Saying Hola and Bonjour to Profesora Akers

Profesora Akers shares her inspirations and grows her mind as a teacher, traveler, musician and lover of the outdoors

Avery Methany, Staff Writer

From the time she was a child, Joana Akers has been learning languages. To date, she speaks English, Spanish, Italian, French and ISS—or International Sign System. She enjoys traveling, spending time outdoors, teaching and music.

When asked who inspires her, Akers includes Sonia Sotomayor, Hellen Keller and her mother. Growing up, her mother immigrated from Spain and married her father who was in the Air Force. Her family lived in many different countries for his job.

CELEBRATING FAMILY ROOTS: Akers poses with a beautiful waterfall in Patones, Spain, where all the houses are made of slate rock.

“You know, [my mom] had to leave her country Spain,” she said, “and she didn’t know how to speak English. She left everything behind. My father was gone sometimes, on missions and she was alone with two kids, in a completely new country, and she kept changing countries. She’s a great mother and a great friend. I’m inspired because I want to be a good person.” 


Akers has taught many different age groups. She started in kindergarten, then moved to teaching college and then high school. She explained that while teaching pre-k, she loved using her imagination and feeling like she was revisiting her childhood years. After that, she was a college professor while not being too far from being college-aged herself, so she could put herself in their shoes. This year is her first teaching high school, and Akers shared that she is learning how teenagers adapt and interact with each other. She said her favorite part about teaching is that it is never boring and that she learns something different from each student.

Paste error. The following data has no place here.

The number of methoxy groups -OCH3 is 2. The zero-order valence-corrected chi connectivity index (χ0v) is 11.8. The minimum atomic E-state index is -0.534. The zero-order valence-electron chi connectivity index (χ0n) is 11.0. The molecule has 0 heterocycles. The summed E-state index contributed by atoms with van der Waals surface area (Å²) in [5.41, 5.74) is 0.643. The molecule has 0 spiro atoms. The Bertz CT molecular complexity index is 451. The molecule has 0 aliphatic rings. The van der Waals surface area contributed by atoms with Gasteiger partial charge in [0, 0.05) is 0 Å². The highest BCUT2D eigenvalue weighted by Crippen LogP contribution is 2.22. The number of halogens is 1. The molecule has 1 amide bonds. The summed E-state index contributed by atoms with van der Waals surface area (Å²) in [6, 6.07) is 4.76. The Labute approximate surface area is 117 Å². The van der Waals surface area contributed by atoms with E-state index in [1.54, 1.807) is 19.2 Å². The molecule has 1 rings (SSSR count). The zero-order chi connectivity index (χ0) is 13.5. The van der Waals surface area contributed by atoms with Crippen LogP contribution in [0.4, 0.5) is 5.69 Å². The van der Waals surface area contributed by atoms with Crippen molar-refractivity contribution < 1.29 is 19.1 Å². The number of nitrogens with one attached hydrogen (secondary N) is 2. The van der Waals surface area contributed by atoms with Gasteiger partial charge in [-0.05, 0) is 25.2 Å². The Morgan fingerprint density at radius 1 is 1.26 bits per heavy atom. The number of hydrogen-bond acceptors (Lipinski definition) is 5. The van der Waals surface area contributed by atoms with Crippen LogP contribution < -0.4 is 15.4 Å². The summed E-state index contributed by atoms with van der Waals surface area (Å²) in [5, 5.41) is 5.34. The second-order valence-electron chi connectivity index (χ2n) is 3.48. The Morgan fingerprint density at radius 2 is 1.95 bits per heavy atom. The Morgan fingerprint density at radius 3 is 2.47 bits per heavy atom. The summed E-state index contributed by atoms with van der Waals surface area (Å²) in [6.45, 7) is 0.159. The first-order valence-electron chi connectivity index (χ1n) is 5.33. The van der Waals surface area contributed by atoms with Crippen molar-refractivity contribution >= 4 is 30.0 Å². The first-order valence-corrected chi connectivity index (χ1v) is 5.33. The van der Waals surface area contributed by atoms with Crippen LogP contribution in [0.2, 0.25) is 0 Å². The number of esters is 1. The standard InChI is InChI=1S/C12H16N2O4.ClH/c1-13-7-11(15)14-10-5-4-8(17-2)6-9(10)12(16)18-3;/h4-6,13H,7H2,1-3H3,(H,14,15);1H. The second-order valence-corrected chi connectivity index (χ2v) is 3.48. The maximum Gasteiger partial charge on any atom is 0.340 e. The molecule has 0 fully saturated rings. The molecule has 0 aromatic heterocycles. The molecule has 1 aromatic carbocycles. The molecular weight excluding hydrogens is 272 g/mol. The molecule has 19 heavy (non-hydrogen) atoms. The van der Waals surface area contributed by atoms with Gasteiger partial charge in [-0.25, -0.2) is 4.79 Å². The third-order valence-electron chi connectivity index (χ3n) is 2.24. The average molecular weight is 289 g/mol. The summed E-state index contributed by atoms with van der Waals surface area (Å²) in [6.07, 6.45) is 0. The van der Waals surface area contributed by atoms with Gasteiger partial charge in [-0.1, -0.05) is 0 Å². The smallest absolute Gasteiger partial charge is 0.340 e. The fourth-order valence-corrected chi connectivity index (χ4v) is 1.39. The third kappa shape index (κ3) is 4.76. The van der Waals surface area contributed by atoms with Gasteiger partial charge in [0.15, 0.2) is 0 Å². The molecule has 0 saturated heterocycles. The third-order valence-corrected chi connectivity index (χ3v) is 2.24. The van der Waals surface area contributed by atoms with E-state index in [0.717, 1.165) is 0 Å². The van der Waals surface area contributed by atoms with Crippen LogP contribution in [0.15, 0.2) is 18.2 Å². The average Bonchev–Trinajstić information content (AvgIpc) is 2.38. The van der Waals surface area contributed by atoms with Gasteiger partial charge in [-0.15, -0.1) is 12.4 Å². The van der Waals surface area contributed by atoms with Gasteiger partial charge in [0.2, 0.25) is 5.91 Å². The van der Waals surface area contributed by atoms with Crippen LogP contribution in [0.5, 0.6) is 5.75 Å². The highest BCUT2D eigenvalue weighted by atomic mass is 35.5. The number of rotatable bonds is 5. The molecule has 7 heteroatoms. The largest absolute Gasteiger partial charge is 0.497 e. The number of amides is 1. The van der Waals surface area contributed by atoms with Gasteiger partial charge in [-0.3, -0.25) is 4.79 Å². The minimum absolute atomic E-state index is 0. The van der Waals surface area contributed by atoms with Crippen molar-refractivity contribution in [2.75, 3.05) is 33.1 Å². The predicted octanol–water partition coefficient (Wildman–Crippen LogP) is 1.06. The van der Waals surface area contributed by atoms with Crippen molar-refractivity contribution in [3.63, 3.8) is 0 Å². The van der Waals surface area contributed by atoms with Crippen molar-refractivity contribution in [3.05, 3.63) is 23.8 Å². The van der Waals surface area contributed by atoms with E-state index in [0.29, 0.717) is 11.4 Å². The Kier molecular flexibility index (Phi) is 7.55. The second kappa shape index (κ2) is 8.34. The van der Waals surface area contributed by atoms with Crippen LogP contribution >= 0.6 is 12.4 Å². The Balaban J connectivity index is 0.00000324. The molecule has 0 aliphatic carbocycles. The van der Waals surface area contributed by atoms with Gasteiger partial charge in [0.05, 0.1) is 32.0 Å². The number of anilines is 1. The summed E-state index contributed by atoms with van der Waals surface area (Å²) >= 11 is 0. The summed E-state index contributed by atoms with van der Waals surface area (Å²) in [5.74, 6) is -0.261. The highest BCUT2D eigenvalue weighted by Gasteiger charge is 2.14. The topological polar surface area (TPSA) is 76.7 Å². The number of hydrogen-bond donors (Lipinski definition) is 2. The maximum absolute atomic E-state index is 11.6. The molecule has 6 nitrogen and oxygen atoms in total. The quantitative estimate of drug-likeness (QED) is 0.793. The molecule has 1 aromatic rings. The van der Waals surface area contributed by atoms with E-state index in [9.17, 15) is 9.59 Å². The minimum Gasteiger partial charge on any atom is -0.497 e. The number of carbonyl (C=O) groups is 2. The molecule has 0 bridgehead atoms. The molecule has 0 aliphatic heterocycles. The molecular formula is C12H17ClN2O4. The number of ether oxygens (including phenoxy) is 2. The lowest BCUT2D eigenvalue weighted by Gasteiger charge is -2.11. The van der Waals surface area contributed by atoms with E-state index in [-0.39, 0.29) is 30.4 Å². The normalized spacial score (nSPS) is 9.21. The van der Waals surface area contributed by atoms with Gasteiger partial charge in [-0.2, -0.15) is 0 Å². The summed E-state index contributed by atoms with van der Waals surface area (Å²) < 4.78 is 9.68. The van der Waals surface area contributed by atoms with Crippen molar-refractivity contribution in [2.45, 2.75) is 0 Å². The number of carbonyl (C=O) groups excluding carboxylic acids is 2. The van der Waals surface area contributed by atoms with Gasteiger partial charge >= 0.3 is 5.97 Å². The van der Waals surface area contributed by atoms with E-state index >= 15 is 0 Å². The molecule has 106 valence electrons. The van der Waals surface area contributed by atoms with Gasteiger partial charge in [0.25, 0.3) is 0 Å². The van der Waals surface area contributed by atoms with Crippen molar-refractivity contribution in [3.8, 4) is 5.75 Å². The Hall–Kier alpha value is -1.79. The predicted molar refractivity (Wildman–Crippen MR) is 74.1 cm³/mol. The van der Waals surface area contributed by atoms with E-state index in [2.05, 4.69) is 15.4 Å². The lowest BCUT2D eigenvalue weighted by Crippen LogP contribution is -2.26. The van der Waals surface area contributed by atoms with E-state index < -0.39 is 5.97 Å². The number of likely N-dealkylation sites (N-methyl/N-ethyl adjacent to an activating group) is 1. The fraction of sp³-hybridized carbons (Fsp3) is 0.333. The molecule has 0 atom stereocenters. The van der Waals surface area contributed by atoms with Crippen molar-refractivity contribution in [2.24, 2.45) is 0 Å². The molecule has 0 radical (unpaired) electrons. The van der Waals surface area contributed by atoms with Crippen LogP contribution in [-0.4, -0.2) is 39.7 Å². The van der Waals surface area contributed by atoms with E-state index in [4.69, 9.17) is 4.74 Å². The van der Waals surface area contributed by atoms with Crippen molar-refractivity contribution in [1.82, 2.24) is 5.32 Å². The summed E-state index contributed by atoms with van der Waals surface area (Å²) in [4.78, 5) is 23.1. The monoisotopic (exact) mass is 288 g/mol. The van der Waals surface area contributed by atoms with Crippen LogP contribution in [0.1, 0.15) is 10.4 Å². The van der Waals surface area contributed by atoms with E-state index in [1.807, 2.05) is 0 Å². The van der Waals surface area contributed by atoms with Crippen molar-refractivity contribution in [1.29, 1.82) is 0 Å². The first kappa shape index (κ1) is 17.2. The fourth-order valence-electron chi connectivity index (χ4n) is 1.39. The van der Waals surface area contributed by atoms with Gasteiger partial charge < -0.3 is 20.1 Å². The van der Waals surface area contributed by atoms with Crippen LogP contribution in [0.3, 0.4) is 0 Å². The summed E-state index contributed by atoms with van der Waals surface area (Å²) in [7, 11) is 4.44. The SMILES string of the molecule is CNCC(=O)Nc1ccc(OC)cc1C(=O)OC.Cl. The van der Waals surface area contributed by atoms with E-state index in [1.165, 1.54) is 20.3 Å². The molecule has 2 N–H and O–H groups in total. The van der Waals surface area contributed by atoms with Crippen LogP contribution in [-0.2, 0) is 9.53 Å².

“I love music,” she said, while discussing hobbies. “I’ve been singing since I was little. I was in a jazz ensemble in college and musicals when I was in high school. But recently, I taught myself how to play the uke during the pandemic. It’s something that brought me peace.”


As a world-traveler, Akers shared her recommendations on the best countries based on different categories. 

Best food to Italy: “I ate so much pasta, really good pizza and calzone.” 

Scenery to Sweden: “It has really nice scenery and a lot of vegetation. Cold, but beautiful. Not great food, though, it’s just like: potato, potato, potato.” 


But she feels she learned the most in “either France or Italy because I lived there. That’s where I learned French and Italian. I lived in Italy with my family, but then I lived in France alone. So it helped me grow.”